Saturday, January 28, 2006

My Cell Phone, Myself: Philosophy of a Technology

To the utter shock of some of my students, I have purchased a cellular telephone. My wife has done all the work in selecting the best plan, figuring the thing out (a complicated mess of technological decoding and conversing with ignoramuses), and laying out the conditions of use. I am so old that I remember when telephones were simple. They rang; you answered: no choice of ringtones, no voice mail, and they were tethered to the earth by a cord.

Our cell company offers these ring tones: "screams" and "moaning" and much more. Don't ask. Everything is customized (even in a perverted sense); the self is endlessly flattered; choices explode; it gets old, and we want none of it. Here are our rules (so far).

1. We have a very minimal minutes plan. The cell is only for exigencies when my wife and I cannot use a land line.

2. We are not giving the number to anyone else, not even Paris Hilton.

3. I am not going to wear it. It is not a piece of clothing. The full armor of God is enough (Ephesians 6)--along with the standard sartorial arrangements.

4. I am not going to use it in public--meaning no "cell yelling" or "cell stalking."

5. I am not going to use it while driving (or biking or swimming).

6. I will never say, "I don't know how I got along without it," because it will not become an integrated feature of my life.

16 comments:

BJ the Tornado said...

Even with your rules, I must say good Dr., that I am shocked. The day Groothuis gets a cell phone must be near the end. Jesus must be coming soon.

Tornado.

daveterpstra said...

good luck with #6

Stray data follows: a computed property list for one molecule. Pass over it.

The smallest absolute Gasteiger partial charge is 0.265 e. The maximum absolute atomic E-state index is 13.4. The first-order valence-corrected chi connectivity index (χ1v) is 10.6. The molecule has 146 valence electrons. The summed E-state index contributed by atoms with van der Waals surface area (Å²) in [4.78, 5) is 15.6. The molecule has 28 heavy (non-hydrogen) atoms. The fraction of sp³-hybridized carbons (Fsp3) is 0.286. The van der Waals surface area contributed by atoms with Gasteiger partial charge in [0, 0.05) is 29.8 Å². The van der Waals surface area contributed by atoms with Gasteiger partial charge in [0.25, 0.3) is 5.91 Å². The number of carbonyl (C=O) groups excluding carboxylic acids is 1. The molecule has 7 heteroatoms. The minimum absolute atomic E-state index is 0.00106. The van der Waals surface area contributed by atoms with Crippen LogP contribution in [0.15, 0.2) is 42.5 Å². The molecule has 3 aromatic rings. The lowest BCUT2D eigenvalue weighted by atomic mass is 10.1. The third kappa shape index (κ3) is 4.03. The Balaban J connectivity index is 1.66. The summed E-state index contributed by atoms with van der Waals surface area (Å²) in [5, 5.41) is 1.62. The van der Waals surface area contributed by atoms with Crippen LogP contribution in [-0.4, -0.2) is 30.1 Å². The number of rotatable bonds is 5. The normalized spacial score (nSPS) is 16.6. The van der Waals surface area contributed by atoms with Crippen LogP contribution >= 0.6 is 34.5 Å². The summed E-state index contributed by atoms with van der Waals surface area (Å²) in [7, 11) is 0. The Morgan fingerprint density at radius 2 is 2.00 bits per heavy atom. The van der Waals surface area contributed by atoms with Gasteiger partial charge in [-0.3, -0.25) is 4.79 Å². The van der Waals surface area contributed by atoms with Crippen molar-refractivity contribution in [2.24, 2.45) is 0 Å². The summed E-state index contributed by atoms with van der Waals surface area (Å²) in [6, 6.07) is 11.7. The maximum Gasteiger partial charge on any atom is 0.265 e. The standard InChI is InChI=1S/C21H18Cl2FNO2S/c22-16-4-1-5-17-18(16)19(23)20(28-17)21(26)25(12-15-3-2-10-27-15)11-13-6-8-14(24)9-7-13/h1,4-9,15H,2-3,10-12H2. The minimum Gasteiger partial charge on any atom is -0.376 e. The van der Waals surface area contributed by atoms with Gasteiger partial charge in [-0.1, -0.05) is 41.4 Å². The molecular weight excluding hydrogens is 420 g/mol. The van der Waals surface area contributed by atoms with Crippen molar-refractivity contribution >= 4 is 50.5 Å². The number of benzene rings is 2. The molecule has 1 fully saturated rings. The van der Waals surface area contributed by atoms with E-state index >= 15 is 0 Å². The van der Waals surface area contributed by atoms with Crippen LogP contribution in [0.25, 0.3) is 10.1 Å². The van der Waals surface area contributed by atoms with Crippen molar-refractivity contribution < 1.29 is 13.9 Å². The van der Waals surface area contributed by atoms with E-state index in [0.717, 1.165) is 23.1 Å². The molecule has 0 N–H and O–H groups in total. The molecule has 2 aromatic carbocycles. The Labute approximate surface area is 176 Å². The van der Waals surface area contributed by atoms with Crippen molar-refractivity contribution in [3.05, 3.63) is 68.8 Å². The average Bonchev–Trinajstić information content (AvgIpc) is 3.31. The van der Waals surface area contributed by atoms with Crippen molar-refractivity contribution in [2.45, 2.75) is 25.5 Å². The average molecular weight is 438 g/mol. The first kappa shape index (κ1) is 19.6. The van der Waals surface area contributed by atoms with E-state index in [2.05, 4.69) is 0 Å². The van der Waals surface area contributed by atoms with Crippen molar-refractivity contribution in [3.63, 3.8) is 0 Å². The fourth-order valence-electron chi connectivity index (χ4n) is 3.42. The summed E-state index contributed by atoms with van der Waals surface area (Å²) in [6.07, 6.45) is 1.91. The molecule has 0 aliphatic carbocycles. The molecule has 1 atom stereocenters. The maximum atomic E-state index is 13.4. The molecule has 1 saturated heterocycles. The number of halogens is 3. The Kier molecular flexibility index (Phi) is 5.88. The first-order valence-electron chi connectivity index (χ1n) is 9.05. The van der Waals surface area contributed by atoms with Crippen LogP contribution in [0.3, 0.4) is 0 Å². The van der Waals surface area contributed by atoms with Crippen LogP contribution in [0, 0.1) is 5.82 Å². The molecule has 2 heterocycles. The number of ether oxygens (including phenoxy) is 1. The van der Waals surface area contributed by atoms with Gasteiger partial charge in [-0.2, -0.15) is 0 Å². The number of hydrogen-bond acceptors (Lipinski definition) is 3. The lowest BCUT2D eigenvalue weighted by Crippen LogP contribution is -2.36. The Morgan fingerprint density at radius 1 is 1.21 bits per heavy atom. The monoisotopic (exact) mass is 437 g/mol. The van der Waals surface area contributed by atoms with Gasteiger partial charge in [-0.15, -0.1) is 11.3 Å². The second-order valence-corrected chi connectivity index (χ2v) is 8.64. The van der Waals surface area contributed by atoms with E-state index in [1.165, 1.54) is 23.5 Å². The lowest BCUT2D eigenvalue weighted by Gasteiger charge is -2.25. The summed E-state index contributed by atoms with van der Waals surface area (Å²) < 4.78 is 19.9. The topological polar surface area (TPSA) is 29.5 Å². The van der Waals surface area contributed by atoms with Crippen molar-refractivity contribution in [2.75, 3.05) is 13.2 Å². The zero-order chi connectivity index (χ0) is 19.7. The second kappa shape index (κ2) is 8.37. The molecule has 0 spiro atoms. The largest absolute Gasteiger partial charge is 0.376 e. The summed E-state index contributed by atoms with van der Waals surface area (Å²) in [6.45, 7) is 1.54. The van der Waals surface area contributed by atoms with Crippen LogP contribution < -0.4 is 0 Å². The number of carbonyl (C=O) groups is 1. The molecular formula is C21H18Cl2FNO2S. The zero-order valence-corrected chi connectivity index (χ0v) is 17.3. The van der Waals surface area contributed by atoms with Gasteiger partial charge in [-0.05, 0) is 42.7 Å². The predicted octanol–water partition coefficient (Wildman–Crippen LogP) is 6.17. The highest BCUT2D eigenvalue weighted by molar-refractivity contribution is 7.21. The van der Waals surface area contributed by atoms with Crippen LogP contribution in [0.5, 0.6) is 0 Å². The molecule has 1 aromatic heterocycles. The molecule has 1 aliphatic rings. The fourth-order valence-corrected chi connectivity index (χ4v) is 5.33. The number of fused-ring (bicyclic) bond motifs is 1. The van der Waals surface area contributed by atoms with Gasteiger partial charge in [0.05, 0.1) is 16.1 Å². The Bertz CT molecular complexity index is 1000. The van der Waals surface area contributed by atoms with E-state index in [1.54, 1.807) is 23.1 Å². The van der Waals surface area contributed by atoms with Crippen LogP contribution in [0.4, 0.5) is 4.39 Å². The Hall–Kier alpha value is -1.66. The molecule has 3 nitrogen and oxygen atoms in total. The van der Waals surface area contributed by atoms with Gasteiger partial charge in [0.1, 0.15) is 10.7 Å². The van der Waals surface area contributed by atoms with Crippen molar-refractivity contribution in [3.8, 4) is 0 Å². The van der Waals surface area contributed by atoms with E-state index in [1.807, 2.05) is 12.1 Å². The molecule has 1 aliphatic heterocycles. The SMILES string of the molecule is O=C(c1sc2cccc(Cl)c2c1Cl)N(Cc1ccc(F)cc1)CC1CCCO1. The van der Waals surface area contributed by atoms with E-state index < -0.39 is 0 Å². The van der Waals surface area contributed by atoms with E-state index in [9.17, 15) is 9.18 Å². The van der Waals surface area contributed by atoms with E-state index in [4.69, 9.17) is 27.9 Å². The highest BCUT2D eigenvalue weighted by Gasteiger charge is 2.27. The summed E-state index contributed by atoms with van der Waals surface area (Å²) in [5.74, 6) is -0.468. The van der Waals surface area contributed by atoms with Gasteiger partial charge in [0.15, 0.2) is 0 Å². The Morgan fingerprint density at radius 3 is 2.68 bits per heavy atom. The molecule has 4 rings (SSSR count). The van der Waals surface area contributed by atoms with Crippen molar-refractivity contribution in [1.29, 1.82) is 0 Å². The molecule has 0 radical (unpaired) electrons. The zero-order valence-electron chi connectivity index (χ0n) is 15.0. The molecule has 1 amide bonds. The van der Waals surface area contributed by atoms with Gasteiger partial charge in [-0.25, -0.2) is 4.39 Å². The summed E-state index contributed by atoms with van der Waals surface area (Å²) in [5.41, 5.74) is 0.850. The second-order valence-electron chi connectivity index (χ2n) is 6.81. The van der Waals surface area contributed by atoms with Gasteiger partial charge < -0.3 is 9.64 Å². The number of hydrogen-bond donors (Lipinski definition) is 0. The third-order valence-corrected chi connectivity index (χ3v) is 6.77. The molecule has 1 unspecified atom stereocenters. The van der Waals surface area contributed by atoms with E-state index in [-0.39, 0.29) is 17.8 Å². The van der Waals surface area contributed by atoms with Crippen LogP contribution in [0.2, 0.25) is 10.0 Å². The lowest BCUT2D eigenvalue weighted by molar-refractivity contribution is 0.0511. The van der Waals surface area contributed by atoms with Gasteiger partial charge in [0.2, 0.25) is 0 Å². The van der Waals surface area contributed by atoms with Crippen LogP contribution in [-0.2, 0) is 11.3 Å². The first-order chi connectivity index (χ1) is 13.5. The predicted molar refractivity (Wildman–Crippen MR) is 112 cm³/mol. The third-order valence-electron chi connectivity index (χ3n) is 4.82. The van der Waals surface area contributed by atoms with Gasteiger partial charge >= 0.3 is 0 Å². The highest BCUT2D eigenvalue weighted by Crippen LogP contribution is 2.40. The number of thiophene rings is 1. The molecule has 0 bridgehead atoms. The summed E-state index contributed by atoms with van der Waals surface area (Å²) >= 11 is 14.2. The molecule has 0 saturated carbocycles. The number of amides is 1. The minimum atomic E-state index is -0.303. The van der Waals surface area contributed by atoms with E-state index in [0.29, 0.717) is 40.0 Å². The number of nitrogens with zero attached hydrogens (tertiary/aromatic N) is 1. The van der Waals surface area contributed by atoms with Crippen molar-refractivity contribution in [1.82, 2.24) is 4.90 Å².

Douglas Groothuis said...

Dave:

I'm a Calvinist; I don't believe in luck.

(Are you immitating e.e. cummings? At he used a bit of punctuation, if memory serves...)

Moreover, we have a good track record. We still don't own a microwave. I don't have an iPod (and don't plan to either). We take up technologies slowly, after the dust has settled--or we don't take them up at all. And don't even think about TiVo!

Of course, here we are on a blog, so I am not a full-fledged Luddite (only an honorary one).

Josh S. said...

Good rules, it would be nice if everyone had them. I go by the same rules. However, I wouldn’t have a cell phone at all if I wasn’t still stuck in the contract. Once the plan expires, I can get rid of it—but 911 should still work for emergencies.

Small Group Guy said...

I have always wondered, why are you so much against the use of technology? I absolutely feel that technology can run amok, and many children today utilize technology WAY to much (I do not have an Ipod either)

Technology utilized in a minimalist manner I do not see as a bad thing, can you expound a little on your beliefs on technology?

Bill said...

Two quick things:

1) TIVO is a gift from God - do you have any idea how many Kansas Jayhawk basketball games I'd miss without it?

2) Most of the problems that arise from technology are not the fault of the technology itself - it's from the people using the technology. Cell phones are obnoxious not because of the phones, but because of the people using the phones in annoying ways. The same could be said for the Internet and television. Blame the users, not the technology.

daveterpstra said...

i can be a calvinist who believes in luck if you can be a luddite who blogs and owns a cell phone.

p.s. i looked it up. cummings had more puncutation in his name (e.e.) than in most of his poems.

Douglas Groothuis said...

All forms of communication have a nature, an essence, a structure. They are not culturally neutral. These structures decisively and pervasively effect all that comes through them. As McLuhan said, "The medium is the message." So, it does not all rest in the "user." The user uses what is used, and what is used can use the user if the user doesn't understand the nature of what is used (which is most of the time).

Douglas Groothuis said...